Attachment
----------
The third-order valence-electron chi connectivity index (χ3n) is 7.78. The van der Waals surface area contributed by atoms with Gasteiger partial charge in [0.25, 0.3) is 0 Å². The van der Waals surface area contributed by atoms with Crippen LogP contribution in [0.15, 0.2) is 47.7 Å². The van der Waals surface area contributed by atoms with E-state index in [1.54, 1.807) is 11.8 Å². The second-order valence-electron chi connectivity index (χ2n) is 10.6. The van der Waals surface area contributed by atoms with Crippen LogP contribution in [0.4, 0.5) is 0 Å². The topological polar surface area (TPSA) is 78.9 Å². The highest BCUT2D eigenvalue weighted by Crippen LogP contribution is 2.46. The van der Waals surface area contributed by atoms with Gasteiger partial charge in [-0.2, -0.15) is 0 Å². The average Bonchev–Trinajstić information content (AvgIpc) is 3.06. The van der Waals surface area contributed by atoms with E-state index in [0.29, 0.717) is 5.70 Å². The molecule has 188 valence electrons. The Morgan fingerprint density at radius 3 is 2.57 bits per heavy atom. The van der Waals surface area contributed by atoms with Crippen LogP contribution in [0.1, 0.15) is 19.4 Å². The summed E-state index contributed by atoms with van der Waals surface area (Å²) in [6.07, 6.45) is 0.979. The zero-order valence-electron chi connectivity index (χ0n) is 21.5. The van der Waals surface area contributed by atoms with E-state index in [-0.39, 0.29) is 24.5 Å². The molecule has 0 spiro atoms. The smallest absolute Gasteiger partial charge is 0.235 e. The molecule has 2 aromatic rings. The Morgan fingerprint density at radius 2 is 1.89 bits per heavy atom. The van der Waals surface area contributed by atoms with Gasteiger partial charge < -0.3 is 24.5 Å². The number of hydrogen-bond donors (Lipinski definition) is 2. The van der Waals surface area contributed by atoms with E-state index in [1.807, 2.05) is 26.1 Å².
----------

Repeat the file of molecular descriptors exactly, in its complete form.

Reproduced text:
The third-order valence-electron chi connectivity index (χ3n) is 7.78. The van der Waals surface area contributed by atoms with Gasteiger partial charge in [0.25, 0.3) is 0 Å². The van der Waals surface area contributed by atoms with Crippen LogP contribution in [0.15, 0.2) is 47.7 Å². The van der Waals surface area contributed by atoms with E-state index in [1.54, 1.807) is 11.8 Å². The second-order valence-electron chi connectivity index (χ2n) is 10.6. The van der Waals surface area contributed by atoms with Crippen LogP contribution in [0.4, 0.5) is 0 Å². The topological polar surface area (TPSA) is 78.9 Å². The highest BCUT2D eigenvalue weighted by Crippen LogP contribution is 2.46. The van der Waals surface area contributed by atoms with Gasteiger partial charge in [-0.2, -0.15) is 0 Å². The average Bonchev–Trinajstić information content (AvgIpc) is 3.06. The van der Waals surface area contributed by atoms with E-state index in [0.29, 0.717) is 5.70 Å². The molecule has 188 valence electrons. The Morgan fingerprint density at radius 3 is 2.57 bits per heavy atom. The van der Waals surface area contributed by atoms with Crippen LogP contribution in [0.1, 0.15) is 19.4 Å². The summed E-state index contributed by atoms with van der Waals surface area (Å²) in [6.07, 6.45) is 0.979. The zero-order valence-electron chi connectivity index (χ0n) is 21.5. The van der Waals surface area contributed by atoms with E-state index in [-0.39, 0.29) is 24.5 Å². The molecule has 0 spiro atoms. The smallest absolute Gasteiger partial charge is 0.235 e. The molecule has 2 aromatic rings. The Morgan fingerprint density at radius 2 is 1.89 bits per heavy atom. The van der Waals surface area contributed by atoms with Gasteiger partial charge < -0.3 is 24.5 Å². The number of hydrogen-bond donors (Lipinski definition) is 2. The van der Waals surface area contributed by atoms with E-state index in [1.807, 2.05) is 26.1 Å².